As a cultural historian who focuses on the 20th-century United States, I explore the history of cultural categories and concepts such as race, place, rebellion and authenticity. I teach students to interpret the past by analyzing visual sources such as photographs and films, and audio sources including rock songs and radio program, as well as more traditional historical sources like letters and newspapers. I try to show students how the study of history reveals dimensions of our shared humanity that, while no longer visible in the present, can help us understand what will be gained and what will be lost as we make our future.
I was drawn to the work of the College Fellows because I love exposing new college students to the wonders and the challenges of thinking and to conducting research in a serious community of scholars. My Engagements courses will focus on the intersection of aesthetics and difference by examining the history of an old practice in the U.S. South with a new name, “creative placemaking.” We will explore how the aesthetic practices of artists, artisans, writers, musicians, and documentary makers have both created and challenged romantic ideas about Southern peoples and places. We also will explore how art and other forms of creative expression have shaped actual Southern places, ranging from Delta towns and Appalachian villages to El Nuevo Atlanta, newly hip downtown Richmond, and the indie culture stronghold of Athens, Georgia.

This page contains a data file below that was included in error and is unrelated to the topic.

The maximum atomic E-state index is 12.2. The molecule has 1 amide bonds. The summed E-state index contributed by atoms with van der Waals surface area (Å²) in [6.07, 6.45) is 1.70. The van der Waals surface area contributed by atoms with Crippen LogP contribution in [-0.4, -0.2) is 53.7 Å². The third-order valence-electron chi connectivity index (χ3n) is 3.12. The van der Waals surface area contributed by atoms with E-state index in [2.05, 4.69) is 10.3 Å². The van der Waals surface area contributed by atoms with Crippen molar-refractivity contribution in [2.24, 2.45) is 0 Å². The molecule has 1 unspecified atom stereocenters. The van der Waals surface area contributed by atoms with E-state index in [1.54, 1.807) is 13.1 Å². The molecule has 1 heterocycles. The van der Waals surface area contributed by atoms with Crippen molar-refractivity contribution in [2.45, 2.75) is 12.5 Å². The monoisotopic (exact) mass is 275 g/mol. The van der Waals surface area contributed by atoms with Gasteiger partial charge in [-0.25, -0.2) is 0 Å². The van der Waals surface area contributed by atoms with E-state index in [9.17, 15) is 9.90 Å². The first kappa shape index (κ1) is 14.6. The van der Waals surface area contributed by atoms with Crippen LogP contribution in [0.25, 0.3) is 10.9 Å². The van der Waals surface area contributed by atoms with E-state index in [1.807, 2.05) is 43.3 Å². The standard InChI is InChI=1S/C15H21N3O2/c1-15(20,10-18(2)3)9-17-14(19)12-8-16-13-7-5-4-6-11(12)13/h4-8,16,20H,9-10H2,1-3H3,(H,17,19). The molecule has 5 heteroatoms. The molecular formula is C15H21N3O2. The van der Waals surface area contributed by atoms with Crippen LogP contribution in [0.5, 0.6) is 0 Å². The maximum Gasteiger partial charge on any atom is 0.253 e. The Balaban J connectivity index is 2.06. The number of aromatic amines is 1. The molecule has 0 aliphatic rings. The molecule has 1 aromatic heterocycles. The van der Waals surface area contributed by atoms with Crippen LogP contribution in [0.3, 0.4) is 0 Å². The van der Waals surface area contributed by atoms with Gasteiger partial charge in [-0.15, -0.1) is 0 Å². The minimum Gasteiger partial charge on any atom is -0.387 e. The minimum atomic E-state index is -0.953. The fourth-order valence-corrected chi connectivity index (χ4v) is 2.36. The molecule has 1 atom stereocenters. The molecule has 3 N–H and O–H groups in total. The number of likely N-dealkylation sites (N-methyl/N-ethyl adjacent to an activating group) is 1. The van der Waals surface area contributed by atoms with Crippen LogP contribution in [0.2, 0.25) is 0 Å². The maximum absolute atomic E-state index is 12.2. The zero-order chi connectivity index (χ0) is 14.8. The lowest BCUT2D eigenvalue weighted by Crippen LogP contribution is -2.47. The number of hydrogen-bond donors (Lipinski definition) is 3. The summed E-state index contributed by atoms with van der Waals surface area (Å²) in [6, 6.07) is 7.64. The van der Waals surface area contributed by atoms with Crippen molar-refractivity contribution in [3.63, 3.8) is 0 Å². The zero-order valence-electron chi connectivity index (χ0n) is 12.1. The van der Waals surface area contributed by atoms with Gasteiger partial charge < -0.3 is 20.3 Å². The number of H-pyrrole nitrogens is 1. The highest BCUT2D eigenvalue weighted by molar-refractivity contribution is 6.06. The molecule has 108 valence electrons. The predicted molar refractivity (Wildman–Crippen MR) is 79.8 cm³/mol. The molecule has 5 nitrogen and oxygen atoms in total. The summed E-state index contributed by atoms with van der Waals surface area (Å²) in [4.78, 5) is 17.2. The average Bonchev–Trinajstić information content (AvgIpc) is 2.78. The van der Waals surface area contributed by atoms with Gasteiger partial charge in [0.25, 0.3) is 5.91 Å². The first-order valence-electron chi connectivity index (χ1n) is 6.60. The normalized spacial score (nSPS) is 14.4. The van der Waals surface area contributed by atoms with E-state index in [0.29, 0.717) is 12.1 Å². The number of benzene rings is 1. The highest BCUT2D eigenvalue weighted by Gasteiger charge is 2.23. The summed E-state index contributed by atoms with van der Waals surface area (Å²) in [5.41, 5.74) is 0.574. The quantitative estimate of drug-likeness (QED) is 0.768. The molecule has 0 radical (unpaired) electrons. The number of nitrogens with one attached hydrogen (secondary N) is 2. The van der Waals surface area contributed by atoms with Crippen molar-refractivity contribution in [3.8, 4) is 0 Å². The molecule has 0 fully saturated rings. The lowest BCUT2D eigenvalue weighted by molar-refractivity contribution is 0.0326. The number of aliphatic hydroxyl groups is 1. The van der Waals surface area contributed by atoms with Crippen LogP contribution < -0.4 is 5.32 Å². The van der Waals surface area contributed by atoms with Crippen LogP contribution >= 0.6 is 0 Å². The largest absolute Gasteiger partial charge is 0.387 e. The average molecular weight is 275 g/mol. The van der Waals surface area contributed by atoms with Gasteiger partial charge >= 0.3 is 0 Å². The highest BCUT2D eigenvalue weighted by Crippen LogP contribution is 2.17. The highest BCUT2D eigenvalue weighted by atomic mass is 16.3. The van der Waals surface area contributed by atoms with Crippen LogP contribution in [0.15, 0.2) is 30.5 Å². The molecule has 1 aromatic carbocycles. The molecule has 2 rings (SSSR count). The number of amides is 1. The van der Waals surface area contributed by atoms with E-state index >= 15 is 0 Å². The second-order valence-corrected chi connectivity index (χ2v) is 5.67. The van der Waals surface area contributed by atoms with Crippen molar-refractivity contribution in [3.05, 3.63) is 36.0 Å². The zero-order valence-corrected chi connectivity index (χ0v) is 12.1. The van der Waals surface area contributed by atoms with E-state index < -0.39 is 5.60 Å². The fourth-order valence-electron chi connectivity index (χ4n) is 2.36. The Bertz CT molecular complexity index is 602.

A member of the Arts and Sciences faculty since 1997, I helped establish American Studies as an independent program and have worked with colleagues there to hire a diverse faculty and nurture a vibrant undergraduate intellectual community. Beyond my academic research, I have written for The New York Times, The Washington Post, and The American Scholar. My books include Making Whiteness: The Culture of Segregation in the South, 1890-1940, and The Romance of the Outsider: How Middle Class Whites Fell in Love with Rebellion in Postwar America. My forthcoming book is titled Cool Town: Athens, Georgia and the Promise of Alternative Culture in Reagan’s America.